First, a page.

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Keep the Change

Hope and change

“Remember that your enemy is never a villain in his own eyes. This may leave you an opening to become his friend.”
-- Robert A. Heinlein

Several more years ago than polite society bears naming, the Incomparable Marge attended a workshop in "Basic Problem Solving" sponsored by her then-employer, a/k/a The Bank. It was a seminar similar to the one disseminated by TOF himself, though The Bank hired a lesser firm, alas. Had they hired TOF's firm, it would have been TOF's one chance to teach the Marge a thing or two. Oh well. Bon chance.

One of the topics in basic problem solving is that people often resist the solution, even to problems they themselves wish solved. That is because solutions by their nature change something, and change inevitably creates anxiety.

So on the second day of the class, the Marge comes to the training room and finds that the books and table-tents have all been moved around. "Tsk," says she to herself. "The cleaning people have gotten the seating all messed up." And so she picks up her book and table tent and is proceeding to her original seat when she notices the two instructors watching from the back of the room. People resist change? Even so trivial a change as a seating arrangement. And so she returned whither her materials had been shifted, and she took to watching the others as they arrived. A little more than half the students insisted on moving back to "their" seats -- seats that had been "theirs" for but a single day.

Imagine the sort of resistance you get when the change is to something in which people have invested ego, like a scientific theory!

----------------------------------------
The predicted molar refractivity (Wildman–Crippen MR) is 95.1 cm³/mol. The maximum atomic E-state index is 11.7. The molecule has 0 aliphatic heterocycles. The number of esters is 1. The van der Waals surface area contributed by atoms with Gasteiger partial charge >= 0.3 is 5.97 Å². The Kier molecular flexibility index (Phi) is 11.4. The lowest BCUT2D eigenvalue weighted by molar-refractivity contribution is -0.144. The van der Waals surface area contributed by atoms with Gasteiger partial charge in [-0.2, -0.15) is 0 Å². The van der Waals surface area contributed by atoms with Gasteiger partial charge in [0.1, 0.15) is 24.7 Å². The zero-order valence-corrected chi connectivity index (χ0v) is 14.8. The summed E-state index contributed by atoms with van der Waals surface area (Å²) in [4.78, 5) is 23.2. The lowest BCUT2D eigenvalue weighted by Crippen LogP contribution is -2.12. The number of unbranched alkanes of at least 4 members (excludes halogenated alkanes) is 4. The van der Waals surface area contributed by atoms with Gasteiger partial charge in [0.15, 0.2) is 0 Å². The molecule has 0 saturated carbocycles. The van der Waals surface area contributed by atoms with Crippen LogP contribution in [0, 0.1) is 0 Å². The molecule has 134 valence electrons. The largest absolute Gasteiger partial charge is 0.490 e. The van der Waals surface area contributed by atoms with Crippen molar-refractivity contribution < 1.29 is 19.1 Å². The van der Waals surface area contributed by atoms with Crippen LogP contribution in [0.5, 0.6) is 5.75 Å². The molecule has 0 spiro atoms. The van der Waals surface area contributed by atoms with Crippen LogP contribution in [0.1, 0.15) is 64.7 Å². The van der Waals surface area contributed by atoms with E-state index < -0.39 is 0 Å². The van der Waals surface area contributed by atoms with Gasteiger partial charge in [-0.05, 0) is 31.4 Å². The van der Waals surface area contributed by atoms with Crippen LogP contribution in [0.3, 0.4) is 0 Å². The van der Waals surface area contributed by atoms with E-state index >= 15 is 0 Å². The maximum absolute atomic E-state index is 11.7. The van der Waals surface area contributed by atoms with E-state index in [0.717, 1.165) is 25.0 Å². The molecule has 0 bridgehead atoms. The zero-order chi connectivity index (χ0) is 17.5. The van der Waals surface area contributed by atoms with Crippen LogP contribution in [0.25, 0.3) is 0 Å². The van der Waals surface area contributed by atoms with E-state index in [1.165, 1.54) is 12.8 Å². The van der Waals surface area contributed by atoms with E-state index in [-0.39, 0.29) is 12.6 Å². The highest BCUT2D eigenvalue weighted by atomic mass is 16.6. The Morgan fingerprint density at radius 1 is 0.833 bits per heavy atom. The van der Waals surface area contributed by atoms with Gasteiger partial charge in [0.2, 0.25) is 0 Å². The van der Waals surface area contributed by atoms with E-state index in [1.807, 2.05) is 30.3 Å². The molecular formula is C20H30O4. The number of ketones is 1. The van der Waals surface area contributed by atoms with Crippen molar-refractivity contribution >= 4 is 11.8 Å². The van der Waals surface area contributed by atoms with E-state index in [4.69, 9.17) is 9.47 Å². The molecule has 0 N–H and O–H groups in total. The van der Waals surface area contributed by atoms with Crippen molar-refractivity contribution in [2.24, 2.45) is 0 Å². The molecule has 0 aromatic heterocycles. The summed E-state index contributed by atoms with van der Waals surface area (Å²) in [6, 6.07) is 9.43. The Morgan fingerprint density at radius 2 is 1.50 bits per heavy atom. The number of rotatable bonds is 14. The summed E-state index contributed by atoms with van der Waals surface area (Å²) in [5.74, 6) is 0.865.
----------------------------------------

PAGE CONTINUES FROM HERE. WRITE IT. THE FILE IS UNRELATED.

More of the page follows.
TOF in his own seminars used a game -- "The Pony" -- in which students were read a story about two farmers selling a pony back and forth and asked to reach an answer off the tops of their heads which farmer made a profit and how much. Grouped according to the answers they had given, each group was told to develop an argument why their answer was right. Then a spokesman for each group presented its argument to the other groups. Seldom were these arguments sufficiently persuasive to induce people to change groups. In astonishing shows of solidarity, once people were in a group, they showed an odd reluctance to leave it. And these were groups that had existed for but minutes. How much stronger are the bonds for groups like "Production" and "Maintenance" or "France" and "Germany" or "Islam" and "Christendom"?

THIS IS SOMETHING TO KEEP IN MIND for your stories -- and one aspect to thickening your characters. Stories usually involve change of some sort, and your characters will react to it in various ways. A new strategy, a modified product, an altered organization structure, a fresh idea. It need not be earth-shattering -- though in SF it sometimes is, literally! -- and may even be downright mundane, at least to outsiders. A trap for the writer is to stereotype those whose attitudes toward the change are contrary to the author's own. It is a failure of imagination to suppose that these characters can be motivated by no more than sheer mustache-twirling villainy.

Similarly, it is a mistake to suppose that everyone on the same side of a change is there for the same reasons.


Captive Dreams

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